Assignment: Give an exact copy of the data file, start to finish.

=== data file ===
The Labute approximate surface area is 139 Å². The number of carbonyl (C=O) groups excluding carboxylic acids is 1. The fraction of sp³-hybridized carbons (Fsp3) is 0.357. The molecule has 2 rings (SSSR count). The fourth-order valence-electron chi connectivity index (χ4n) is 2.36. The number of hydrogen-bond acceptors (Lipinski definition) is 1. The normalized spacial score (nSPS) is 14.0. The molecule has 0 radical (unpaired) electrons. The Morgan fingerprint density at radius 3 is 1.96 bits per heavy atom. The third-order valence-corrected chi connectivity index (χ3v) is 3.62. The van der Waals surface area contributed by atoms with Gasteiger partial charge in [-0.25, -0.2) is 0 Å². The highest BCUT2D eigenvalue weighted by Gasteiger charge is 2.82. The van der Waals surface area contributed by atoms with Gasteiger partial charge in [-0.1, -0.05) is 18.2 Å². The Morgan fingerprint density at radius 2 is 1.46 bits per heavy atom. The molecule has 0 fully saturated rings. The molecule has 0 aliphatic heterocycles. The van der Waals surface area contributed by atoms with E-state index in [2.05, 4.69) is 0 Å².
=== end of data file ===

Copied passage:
The Labute approximate surface area is 139 Å². The number of carbonyl (C=O) groups excluding carboxylic acids is 1. The fraction of sp³-hybridized carbons (Fsp3) is 0.357. The molecule has 2 rings (SSSR count). The fourth-order valence-electron chi connectivity index (χ4n) is 2.36. The number of hydrogen-bond acceptors (Lipinski definition) is 1. The normalized spacial score (nSPS) is 14.0. The molecule has 0 radical (unpaired) electrons. The Morgan fingerprint density at radius 3 is 1.96 bits per heavy atom. The third-order valence-corrected chi connectivity index (χ3v) is 3.62. The van der Waals surface area contributed by atoms with Gasteiger partial charge in [-0.25, -0.2) is 0 Å². The highest BCUT2D eigenvalue weighted by Gasteiger charge is 2.82. The van der Waals surface area contributed by atoms with Gasteiger partial charge in [-0.1, -0.05) is 18.2 Å². The Morgan fingerprint density at radius 2 is 1.46 bits per heavy atom. The molecule has 0 fully saturated rings. The molecule has 0 aliphatic heterocycles. The van der Waals surface area contributed by atoms with E-state index in [2.05, 4.69) is 0 Å².